I was asked to prepare a “Tiger Agenda” for the states of Jharkhand and Chattisgarh a couple of months back. I submitted it, but unfortunately even after roughly 3 months I don't really know what happened regarding the report because while I did read the agenda for some other Tiger-States, I didn't come across one for Jharkhand and Chhattisgarh.However I decided that I won’t let history keep on repeating itself and at least I will be doing all that I can in my personal capacity to bring these neglected yet high-potential Tiger Habitats back to the fore. So I’m reproducing the “Tiger Agenda” that I prepared for the state of Jharkhand here (and for Chattisgarh in the next post):
TIGER AGENDA : JHARKHAND
Jharkhand is a state with 29% forest cover, a state where the first ever Tiger census was conducted in 1932(in forests of Palamau which recorded 55-60 tigers in just 297.8 sq.kms), a state which was among the first to be included in Project Tiger. However, inspite of such a rich history, the fauna of this state is among the least documented and most neglected in the country. The result has been that inspite of a good forest cover, almost all the fauna of the state has been wiped out and the flagship species i.e. the TIGER WILL BECOME EXTINCT IN A MATTER OF 5-6 YEARS WITHOUT REMEDIAL MEASURES. Following remedial measures have to be taken for ensuring long-term survival of Tigers in Jharkhand:
1.) The Palamau Tiger Reserve (PTR) holds the only viable population of Tigers in the state with about 7-9 individuals at most, while a few stragglers (5-6) do show up in some other forests connected to Palamau. So, to ensure long term survival of Tigers here, all the conservation efforts have to be concerted towards Palamau.
2.) Unlike in other parts of the country, Resettlement of Villages in Jharkhand is almost impossible owing to the insurgency that depends on these villages. So, it’s imperative to involve local Tribals of these areas into conservation by providing them with livelihood opportunities through eco-tourism in the park.
3.) Moreover, owing to the fact that Naxal control most of the reserve, it’s necessary to have a dialogue with them because no scheme/plans can be implemented on the ground without their consent. This has been achieved earlier; in the period of 1993-97 Naxals actively cooperated with the department and even nabbed poachers who were then handed over to the department.
4.) Posting to Palamau has been seen as a punishment posting owing to the huge Naxal presence; so ground staff is highly de-motivated due to the lax attitude of their seniors. So it’s necessary to immediately post competent and dedicated officers at the Director and Deputy Director Level (especially those who have delivered good results while working in Naxal dominated areas of the state).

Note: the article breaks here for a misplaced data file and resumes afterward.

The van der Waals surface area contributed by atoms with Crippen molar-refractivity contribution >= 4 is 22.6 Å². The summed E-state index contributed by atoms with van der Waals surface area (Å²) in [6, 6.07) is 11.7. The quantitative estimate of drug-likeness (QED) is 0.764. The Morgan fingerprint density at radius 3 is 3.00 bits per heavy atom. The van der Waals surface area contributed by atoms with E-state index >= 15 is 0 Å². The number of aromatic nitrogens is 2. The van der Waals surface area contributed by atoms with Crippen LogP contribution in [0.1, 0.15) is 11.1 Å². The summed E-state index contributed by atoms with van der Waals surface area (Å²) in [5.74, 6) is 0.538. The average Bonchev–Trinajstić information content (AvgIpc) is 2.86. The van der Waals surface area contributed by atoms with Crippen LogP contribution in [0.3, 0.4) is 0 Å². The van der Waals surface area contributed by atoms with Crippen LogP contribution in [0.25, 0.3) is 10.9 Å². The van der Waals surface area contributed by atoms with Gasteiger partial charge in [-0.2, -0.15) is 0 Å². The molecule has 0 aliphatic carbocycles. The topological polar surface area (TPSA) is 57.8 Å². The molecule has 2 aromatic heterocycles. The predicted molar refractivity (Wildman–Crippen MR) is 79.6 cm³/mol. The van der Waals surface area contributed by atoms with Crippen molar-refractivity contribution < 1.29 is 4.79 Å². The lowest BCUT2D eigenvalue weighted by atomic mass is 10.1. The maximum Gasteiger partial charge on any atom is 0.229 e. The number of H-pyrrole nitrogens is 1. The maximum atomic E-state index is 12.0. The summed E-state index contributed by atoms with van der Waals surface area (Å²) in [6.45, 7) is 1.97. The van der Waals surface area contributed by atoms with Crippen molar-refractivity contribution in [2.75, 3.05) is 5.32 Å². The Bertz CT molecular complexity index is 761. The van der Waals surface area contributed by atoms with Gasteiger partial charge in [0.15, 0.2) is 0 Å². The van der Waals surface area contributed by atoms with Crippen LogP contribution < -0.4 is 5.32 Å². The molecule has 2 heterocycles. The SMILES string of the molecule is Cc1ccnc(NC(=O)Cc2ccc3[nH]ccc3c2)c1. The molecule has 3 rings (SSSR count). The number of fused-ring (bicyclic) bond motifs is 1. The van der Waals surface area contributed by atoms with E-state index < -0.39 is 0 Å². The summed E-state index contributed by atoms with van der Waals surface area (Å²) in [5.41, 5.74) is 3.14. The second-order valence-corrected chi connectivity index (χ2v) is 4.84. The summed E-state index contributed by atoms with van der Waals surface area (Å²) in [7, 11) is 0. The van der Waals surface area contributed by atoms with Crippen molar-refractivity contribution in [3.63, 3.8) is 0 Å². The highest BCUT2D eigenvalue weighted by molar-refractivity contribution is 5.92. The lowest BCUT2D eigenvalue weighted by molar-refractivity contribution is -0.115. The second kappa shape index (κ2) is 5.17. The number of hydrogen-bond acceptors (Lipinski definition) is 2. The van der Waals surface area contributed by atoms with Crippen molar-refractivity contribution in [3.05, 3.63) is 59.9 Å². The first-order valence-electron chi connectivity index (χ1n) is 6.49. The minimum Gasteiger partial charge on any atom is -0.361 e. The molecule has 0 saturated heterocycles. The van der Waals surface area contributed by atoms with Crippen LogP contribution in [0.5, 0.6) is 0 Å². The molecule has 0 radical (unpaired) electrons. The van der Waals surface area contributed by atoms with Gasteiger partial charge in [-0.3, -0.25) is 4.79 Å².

5.) Due to the Naxal insurgency, arms cannot be provided to the forest guards as this will bring them in direct conflict with the extremists and further deteriorate the situation. So the department has to win that goodwill back which it once had in mid 90’s among the locals and create a strong information network to prevent poaching as well as nab the culprits.
6.) Palamau has the one of the highest staff vacancies among any Tiger reserves with as many as 71 posts out of the 107 posts lying vacant and the average age of staff somewhere around 55. The vacancies must be filled immediately preferably with local people to create goodwill as well as tap their vast knowledge of the area.
7.) Immediately regulate/halt the mega mining industries as well as small-scale illegal mining operations that are destroying critical corridors that connect Palamau with other forested area such as Hazaribagh(a transitory Tiger showed up here in 2006 after the healthy resident population of this Wildlife Sanctuary was wiped out in 1994) and Chatra (Tiger sightings reported) .
8.) Out of the 1026 sq.km PTR, only 226.32 sq.km has been notified as a National Park (Betla National Park--The whole National Park just has a single Male Tiger) The remaining forest area is notified as Palamau Wildlife Sanctuary under section 18 of WLP Act of 1972. The process of final notification is pending. It should be completed immediately.
9.) The once healthy herbivore population of Palamau has been all but wiped out outside the Betla National Park in the last decade. So, there is an immediate need to increase the prey base of the reserve by better protection and effective management of grasslands that have been severely degraded over the last decade.
VANISHING PUGMARKS: The Pugmarks of the "Lone Male" of Betla.